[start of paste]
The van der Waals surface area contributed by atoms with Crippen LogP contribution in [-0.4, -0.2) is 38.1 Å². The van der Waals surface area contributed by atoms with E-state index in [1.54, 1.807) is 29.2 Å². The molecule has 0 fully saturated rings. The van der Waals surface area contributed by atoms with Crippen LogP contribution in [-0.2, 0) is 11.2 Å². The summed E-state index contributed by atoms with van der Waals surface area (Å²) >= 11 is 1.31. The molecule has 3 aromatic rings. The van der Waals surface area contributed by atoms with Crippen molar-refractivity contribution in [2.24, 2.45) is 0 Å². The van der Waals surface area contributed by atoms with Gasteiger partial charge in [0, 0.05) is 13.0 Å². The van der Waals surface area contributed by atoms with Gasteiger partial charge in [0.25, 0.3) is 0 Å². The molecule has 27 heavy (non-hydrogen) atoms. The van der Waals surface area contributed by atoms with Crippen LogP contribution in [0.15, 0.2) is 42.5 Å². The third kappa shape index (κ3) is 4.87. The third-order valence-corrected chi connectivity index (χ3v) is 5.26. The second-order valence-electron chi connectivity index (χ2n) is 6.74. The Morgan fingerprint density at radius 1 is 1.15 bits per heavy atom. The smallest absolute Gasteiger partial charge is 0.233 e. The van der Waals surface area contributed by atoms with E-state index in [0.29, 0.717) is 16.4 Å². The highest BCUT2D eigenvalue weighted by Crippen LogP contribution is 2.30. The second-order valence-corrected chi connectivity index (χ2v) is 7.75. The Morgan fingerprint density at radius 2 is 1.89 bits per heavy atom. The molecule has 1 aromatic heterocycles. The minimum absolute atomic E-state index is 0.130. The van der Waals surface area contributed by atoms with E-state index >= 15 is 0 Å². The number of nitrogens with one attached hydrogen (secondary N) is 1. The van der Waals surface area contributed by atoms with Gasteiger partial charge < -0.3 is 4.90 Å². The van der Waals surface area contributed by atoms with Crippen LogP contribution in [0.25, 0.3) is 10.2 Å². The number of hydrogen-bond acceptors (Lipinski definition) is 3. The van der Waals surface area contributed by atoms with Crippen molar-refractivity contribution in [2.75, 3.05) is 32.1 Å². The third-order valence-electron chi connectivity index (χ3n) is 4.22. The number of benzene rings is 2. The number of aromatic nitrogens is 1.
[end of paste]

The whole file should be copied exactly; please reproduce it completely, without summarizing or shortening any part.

The van der Waals surface area contributed by atoms with Crippen LogP contribution in [-0.4, -0.2) is 38.1 Å². The van der Waals surface area contributed by atoms with E-state index in [1.54, 1.807) is 29.2 Å². The molecule has 0 fully saturated rings. The van der Waals surface area contributed by atoms with Crippen LogP contribution in [-0.2, 0) is 11.2 Å². The summed E-state index contributed by atoms with van der Waals surface area (Å²) >= 11 is 1.31. The molecule has 3 aromatic rings. The van der Waals surface area contributed by atoms with Crippen molar-refractivity contribution in [2.24, 2.45) is 0 Å². The van der Waals surface area contributed by atoms with Gasteiger partial charge in [0, 0.05) is 13.0 Å². The van der Waals surface area contributed by atoms with Gasteiger partial charge in [0.25, 0.3) is 0 Å². The molecule has 27 heavy (non-hydrogen) atoms. The van der Waals surface area contributed by atoms with Crippen LogP contribution in [0.15, 0.2) is 42.5 Å². The third kappa shape index (κ3) is 4.87. The third-order valence-corrected chi connectivity index (χ3v) is 5.26. The second-order valence-electron chi connectivity index (χ2n) is 6.74. The Morgan fingerprint density at radius 1 is 1.15 bits per heavy atom. The smallest absolute Gasteiger partial charge is 0.233 e. The van der Waals surface area contributed by atoms with E-state index in [0.29, 0.717) is 16.4 Å². The highest BCUT2D eigenvalue weighted by Crippen LogP contribution is 2.30. The second-order valence-corrected chi connectivity index (χ2v) is 7.75. The Morgan fingerprint density at radius 2 is 1.89 bits per heavy atom. The molecule has 1 aromatic heterocycles. The minimum absolute atomic E-state index is 0.130. The van der Waals surface area contributed by atoms with E-state index >= 15 is 0 Å². The number of nitrogens with one attached hydrogen (secondary N) is 1. The van der Waals surface area contributed by atoms with Gasteiger partial charge < -0.3 is 4.90 Å². The van der Waals surface area contributed by atoms with Crippen LogP contribution in [0.25, 0.3) is 10.2 Å². The number of hydrogen-bond acceptors (Lipinski definition) is 3. The van der Waals surface area contributed by atoms with Crippen molar-refractivity contribution in [2.75, 3.05) is 32.1 Å². The third-order valence-electron chi connectivity index (χ3n) is 4.22. The number of benzene rings is 2. The number of aromatic nitrogens is 1.